2.4 Reduce Tiredness

[CTM Formula] Coconut chicken soup ia a tonic soup that help to promote the production of urine, invigorate spleen and stomach , reduce tiredness and internal heat.

The Ben Cao Medical Book (also known as Compendium of Materia Medica or Ben Cao Gang Mu; Chinese: 本草纲目) is the most famous and comprehensive medical book ever written in the history of traditional Chinese medicine (TCM). Compiled and written by Li Shi-zhen (1518~1593), a medical expert of the Ming Dynasty (1368-1644) over 27 years.

The Ben Cao Medical Book records and describes all the plants, animals, minerals, and other objects that were believed to have medicinal properties in TCM. The book reflects the pharmaceutical achievements and developments of East Asia before the 16th century. On the basis of his predecessors’ achievements in the pharmacological studies, Li contributed further by supplementing and rectifying many past mistakes and misconception in relate to nature of many medicinal substances and causes of various illnesses. Charles Darwin, originator of the biological theory of evolution, regards the book as the “ancient Chinese encyclopedia”.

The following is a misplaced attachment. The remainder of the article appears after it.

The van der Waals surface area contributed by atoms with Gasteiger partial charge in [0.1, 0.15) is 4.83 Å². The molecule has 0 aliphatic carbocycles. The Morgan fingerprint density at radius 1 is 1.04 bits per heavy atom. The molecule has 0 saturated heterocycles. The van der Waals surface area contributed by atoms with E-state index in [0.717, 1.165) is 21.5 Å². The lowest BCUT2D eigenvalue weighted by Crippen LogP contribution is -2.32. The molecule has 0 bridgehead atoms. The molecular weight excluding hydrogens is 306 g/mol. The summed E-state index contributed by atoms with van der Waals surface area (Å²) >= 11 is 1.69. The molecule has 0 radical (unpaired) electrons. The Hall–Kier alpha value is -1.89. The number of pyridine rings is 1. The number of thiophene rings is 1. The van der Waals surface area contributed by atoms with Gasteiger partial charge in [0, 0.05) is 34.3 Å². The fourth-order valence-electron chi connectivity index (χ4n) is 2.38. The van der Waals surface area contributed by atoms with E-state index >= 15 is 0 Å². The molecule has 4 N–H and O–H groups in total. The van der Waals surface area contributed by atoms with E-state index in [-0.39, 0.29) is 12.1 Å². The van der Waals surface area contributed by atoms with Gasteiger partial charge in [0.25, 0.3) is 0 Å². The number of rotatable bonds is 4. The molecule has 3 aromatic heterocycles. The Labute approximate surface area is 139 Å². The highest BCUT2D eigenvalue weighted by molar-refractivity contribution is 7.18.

Disclaimer: The Ben Cao Medical Book is translated by ChinaAbout.net. The information on this website is not intended to replace a one-on-one relationship with a qualified health care professional and is not intended as medical advice. It is intended as a sharing of CTM knowledge and information from the research and experience from the author Li Shi-zhen. Kindly be alert that the CTM knowledge and ancient formulas given above are likely NOT medically proven and may contain misconceptions.

List of reference

Geliebter A, Torbay N, Bracco EF, Hashim SA, Van Itallie TB: Overfeeding with medium-chain triglyceride diet results in diminished deposition of fat. Am J Clin Nutr 1983; 37: 1– 4 [PubMed]

Rimm EB, Ascherio A, Giovannucci E, Spiegelman D, Stampfer MJ, Willett WC. Vegetable, fruit, and cereal fiber intake and risk of coronary heart disease among men. JAMA. 1996;275:447-51.